It's the rare spot that combines cheesy production values with celebrity star power and vintage-ad satire — but this commercial for local company Bailey's Moving & Storage pulls off that tricky trifecta. It begins with a man clearly overwhelmed by the task of packing up all his stuff. Fortunately, a trio of Bailey's experts arrives, with the one in the middle catching every item the customer hurls in his direction. And no wonder! Seconds later, he opens his shirt, Superman-style, to reveal that he's Chris Harris, Broncos cornerback! Then, as a capper, Harris nods to the '70s-vintage Mean Joe Greene Coke commercial in which the Pittsburgh Steeler tosses a jersey to a kid — except Harris gives the boy who calls out to him a Bailey's work shirt. Score!

There's a perception that any television personality can excel on the radio, but this rarely proves true: TV and radio call for distinctly different skill sets, and plenty of people who've made a good living reading what others have written flounder when required to speak for themselves. But Susie Wargin, who's best known at this point for her work at 9News, is a natural, for logical reasons: She's a radio veteran, having worked at both KTCL and KBPI (and doing sideline reporting for KOA) in addition to her on-camera sports anchoring and reporting. Now she's proving to be just as adept as an afternoon-show talker, interacting smoothly and wittily with co-host Dave Logan, whatever the subject. Her warm demeanor may not make drivers forget about being stuck in traffic, but thanks to Wargin, those jams seem a lot more tolerable.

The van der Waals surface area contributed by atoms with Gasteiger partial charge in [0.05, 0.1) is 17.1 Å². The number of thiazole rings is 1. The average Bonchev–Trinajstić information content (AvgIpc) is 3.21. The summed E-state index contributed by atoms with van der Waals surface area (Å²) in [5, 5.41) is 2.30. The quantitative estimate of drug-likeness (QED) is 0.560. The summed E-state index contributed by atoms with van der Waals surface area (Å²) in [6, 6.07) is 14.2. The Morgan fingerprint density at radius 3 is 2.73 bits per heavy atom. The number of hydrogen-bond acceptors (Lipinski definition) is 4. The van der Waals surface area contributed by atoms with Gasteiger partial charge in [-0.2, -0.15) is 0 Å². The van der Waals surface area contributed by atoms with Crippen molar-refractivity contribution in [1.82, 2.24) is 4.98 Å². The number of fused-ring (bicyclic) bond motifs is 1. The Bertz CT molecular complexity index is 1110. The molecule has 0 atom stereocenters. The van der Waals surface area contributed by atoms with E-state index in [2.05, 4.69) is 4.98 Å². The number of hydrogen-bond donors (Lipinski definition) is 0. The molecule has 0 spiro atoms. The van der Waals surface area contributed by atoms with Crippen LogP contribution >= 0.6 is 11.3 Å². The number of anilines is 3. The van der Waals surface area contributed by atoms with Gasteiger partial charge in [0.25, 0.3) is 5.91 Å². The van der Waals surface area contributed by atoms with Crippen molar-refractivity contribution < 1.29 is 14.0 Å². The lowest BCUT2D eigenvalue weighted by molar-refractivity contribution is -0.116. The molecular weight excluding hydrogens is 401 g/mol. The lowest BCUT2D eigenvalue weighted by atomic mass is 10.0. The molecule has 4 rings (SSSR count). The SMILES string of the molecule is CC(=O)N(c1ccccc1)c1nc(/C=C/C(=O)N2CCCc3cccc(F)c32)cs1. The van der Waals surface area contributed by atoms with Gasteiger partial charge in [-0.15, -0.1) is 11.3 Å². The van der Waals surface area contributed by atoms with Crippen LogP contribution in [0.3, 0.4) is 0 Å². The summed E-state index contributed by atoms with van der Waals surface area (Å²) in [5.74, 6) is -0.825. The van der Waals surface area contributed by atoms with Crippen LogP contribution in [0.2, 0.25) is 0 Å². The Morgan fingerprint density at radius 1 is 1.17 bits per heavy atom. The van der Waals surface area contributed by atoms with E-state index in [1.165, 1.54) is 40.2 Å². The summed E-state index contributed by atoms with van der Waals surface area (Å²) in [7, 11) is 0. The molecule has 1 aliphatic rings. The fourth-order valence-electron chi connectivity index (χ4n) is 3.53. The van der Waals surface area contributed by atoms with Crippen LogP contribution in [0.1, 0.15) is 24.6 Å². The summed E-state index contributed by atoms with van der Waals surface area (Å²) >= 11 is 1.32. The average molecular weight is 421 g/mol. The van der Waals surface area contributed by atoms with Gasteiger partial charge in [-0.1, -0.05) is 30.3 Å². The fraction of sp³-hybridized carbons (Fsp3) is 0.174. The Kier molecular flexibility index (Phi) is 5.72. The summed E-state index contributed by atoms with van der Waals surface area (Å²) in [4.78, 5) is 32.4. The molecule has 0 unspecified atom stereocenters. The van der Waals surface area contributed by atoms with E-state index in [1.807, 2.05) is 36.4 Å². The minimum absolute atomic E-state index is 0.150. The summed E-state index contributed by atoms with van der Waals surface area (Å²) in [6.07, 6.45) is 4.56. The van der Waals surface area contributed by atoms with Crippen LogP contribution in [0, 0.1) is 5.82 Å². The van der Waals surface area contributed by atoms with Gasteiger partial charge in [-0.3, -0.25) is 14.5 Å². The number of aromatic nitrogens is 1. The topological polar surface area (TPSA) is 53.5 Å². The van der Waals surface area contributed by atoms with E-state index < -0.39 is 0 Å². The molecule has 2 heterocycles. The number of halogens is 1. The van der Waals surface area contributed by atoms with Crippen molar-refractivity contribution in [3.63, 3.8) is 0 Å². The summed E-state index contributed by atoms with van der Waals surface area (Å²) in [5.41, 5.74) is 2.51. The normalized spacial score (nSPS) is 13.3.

Readers' choice: Slacker and Steve

Kyle Clark has a couple of things that many other TV anchors lack: a personality and a sense of humor. He boasts legitimate journalistic skills, too, as last year's encounter with a talking-point-fixated Representative Mike Coffman demonstrated, so he's not out of his depth when the subjects demand straightforward, serious delivery. But Clark also knows how to subtly comment on material with a simple shift of tone when doing so is appropriate, and he's comfortable tweaking the conventions of the form, most memorably during his manifesto about boring photos of snowy patios. Oh, yeah: His eyes are nice, too.

Readers' choice: Kyle Clark

Weather is important to TV viewers in Colorado, which is why stations dedicate so many of their resources and so much of their time to its coverage. But when the forecast is within the normal range, even the flashiest graphics can't disguise the dullness of many weather purveyors. That's when Lisa Hidalgo's skills shine through. She's not just funny, she's downright sassy, with a rare ability to keep viewers watching even when the conditions haven't changed for a week straight.

Readers' choice: Kathy Sabine, 9News

Unlike those stations that make their personalities conform to rigid hairstyle standards — to the degree that all of them look as if they're wearing identical helmets — Fox31 allows staffers to express themselves by way of their follicles, and sports reporter Raul Martinez takes full advantage. His coiffure is bracingly youthful, proudly peaking on top and frequently jutting out in different directions, hipster-style. The result is cool in a way that TV hair usually isn't — but we wish it were.

Readers' choice: Kyle Clark